Research Engineer (Current Employee) – Golden, CO – July 25, 2012
I'm shocked at some of the reviews about NREL here. Fortunately, poor work and poor effort are not rewarded here. As a new employee, the first thing I was told was that they were there to support me in my personal and professional goals and that I should come first. I've never worked in a place with such an employee-oriented environment. The work hours are standard but flexible schedules are encouraged and supported. Managers and Center Directors are involved and encouraging without micromanaging. Relevant, quality research is in no danger of short funding. There is an active and social culture amongst everyone I've come across. Overall, with the frustrations that come along with the research process, and the mangement at NREL, it's my favorite place to have worked. I'm thankful for my employment here and hope to stay for the rest of my career!
work environment, active lifestyle, flexible schedule, appreciative management, cutting edge research
typical government contract salary, not as competitive as private industry
Sr. Systems Analyst, INFOSEC (Current Employee) – Golden, CO – March 14, 2016
Like anywhere, your experience as an employee at NREL depends upon your direct management. I've been lucky enough to have a manager that's alright. With budget cuts over the past few years, things are a bit tight, and some divisions could use a moral boost.
intern (Current Employee) – Golden, CO – January 5, 2016
NREL mission is superb. Renewable energy has potential to be the way of the future. The downside is that it's funding by the national government could be better. Other than that, the atmosphere is great, and the work-life balance is respected. Benefits are also a plus.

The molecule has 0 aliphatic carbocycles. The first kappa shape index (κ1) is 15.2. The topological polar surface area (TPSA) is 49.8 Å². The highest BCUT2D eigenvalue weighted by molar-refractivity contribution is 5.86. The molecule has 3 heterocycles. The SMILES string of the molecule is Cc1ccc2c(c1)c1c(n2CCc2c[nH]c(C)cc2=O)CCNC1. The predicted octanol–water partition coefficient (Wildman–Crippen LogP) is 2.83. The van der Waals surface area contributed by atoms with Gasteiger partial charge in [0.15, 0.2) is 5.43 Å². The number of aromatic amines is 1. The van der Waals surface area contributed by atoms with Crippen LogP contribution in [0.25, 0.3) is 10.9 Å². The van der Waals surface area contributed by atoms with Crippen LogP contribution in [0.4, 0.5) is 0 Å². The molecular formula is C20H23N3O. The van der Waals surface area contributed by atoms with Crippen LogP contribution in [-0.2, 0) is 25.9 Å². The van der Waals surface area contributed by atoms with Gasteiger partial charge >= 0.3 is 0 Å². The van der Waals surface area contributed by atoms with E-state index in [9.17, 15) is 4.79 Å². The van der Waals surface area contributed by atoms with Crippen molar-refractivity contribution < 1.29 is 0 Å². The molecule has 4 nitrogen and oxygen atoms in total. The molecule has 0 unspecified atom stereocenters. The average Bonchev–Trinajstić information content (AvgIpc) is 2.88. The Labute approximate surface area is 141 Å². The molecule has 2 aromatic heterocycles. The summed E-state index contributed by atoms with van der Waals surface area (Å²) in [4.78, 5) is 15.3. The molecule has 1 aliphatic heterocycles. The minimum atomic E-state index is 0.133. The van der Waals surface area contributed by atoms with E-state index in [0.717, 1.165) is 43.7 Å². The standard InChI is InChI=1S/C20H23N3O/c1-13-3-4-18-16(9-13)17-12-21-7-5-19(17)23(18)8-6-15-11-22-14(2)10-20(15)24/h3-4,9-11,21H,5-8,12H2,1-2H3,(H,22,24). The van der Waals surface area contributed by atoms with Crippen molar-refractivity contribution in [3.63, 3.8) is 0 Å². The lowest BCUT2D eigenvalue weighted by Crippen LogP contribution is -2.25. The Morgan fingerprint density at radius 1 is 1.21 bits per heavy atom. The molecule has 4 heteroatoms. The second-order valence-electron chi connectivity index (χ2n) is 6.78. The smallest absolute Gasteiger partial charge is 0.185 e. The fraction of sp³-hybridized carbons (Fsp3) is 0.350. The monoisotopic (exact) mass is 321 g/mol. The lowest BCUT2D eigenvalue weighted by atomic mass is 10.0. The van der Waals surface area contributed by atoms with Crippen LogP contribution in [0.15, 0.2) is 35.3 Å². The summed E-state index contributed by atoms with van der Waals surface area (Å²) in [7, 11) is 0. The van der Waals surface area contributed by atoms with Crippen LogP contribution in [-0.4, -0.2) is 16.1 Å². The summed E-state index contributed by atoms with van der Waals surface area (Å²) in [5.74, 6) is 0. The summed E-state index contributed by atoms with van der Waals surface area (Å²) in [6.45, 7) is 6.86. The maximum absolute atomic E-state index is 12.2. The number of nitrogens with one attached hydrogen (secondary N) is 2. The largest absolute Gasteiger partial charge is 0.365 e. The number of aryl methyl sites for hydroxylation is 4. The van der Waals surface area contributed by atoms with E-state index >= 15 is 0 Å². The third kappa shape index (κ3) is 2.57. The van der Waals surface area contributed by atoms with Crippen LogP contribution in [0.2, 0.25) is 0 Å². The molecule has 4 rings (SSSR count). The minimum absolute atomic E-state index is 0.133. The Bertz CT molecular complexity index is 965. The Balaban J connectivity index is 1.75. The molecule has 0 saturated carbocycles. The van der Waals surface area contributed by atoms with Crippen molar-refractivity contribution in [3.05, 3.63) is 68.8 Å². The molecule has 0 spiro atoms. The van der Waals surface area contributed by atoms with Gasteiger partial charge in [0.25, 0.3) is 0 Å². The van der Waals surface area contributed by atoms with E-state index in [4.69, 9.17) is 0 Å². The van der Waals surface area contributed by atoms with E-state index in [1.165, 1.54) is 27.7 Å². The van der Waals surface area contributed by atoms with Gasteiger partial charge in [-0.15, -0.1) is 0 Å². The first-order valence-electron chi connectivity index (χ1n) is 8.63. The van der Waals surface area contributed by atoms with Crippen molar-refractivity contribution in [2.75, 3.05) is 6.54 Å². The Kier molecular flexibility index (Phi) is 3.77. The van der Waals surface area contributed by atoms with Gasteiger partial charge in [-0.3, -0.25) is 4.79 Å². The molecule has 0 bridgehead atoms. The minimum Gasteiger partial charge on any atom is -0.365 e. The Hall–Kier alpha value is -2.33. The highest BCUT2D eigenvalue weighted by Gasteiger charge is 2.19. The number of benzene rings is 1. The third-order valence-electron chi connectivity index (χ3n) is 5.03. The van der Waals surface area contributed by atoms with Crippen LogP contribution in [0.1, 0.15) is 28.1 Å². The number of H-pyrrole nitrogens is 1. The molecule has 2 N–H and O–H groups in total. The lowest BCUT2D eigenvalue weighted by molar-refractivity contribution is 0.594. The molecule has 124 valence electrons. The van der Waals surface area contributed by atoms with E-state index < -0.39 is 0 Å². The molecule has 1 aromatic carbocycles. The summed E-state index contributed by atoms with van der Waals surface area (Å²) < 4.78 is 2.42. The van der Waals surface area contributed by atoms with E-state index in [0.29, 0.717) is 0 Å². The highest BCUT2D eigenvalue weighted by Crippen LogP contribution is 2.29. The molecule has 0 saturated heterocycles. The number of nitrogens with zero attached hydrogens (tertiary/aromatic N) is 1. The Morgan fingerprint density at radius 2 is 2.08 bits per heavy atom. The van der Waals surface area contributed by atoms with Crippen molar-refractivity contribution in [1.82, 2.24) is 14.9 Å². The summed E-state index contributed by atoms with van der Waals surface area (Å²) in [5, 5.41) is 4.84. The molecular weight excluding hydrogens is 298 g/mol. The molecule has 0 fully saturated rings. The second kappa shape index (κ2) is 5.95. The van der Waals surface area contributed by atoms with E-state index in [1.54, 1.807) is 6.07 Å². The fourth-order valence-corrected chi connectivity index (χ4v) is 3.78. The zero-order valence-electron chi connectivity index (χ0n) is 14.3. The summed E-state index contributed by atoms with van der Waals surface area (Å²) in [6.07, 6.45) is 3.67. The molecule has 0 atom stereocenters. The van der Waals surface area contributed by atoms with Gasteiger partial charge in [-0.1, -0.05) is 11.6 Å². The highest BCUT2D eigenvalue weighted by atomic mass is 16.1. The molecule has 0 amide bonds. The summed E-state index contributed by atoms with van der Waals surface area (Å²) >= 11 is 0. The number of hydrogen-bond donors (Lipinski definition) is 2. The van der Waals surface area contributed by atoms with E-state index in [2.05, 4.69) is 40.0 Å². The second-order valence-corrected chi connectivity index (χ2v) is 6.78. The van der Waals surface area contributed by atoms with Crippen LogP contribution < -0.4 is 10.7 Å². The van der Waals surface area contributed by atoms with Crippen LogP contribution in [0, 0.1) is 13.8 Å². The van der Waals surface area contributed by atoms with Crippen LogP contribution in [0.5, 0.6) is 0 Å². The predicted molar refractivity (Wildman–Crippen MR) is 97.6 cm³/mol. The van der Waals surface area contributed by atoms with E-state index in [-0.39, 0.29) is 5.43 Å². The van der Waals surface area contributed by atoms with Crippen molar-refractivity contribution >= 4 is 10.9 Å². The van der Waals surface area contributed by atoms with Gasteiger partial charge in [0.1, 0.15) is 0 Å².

benefits, work-life balance, beautiful campus in Colorado, great mission
Senior Linux Consultant (Contractor) (Former Employee) – golden, colorado – October 5, 2015
Inexperienced technical teams - bad solutions result in bad performance. Unwilling or unable to accept criticism or suggestion. Learning as they go - but leave a wake of problems behind as they jump to the next new project.
Intelligent People, High Expectations, Little Support, Not Secure
Former Employee (Former Employee) – Golden, CO – April 16, 2015
You better make sure you are an expert at what you're applying for before you accept the job offer. NREL only hires the best, the flawless, the ultra-intelligent systematic super humans. There is little training and zero to little mentoring for your specific job. You are expected to learn quickly and independently, without much guidance. Most people are willing to help, but your manager will most likely be informed and irritated if you are continuously asking for help (even if it's a new type of task). Don't put your trust in everyone, because if they do not like you or are unsatisfied with what you are doing, they will tell on you like a tattling child. If management decides that you are not performing to their expectations (they are usually so busy, they don't actually know what you are doing half the time and go by what others tell them), or you are not intuitively catching on to the functions of federal government fast enough, or your manager doesn't like your personality (combined with pointing out every flaw and not praising the positives), they will fearlessly terminate you without warning.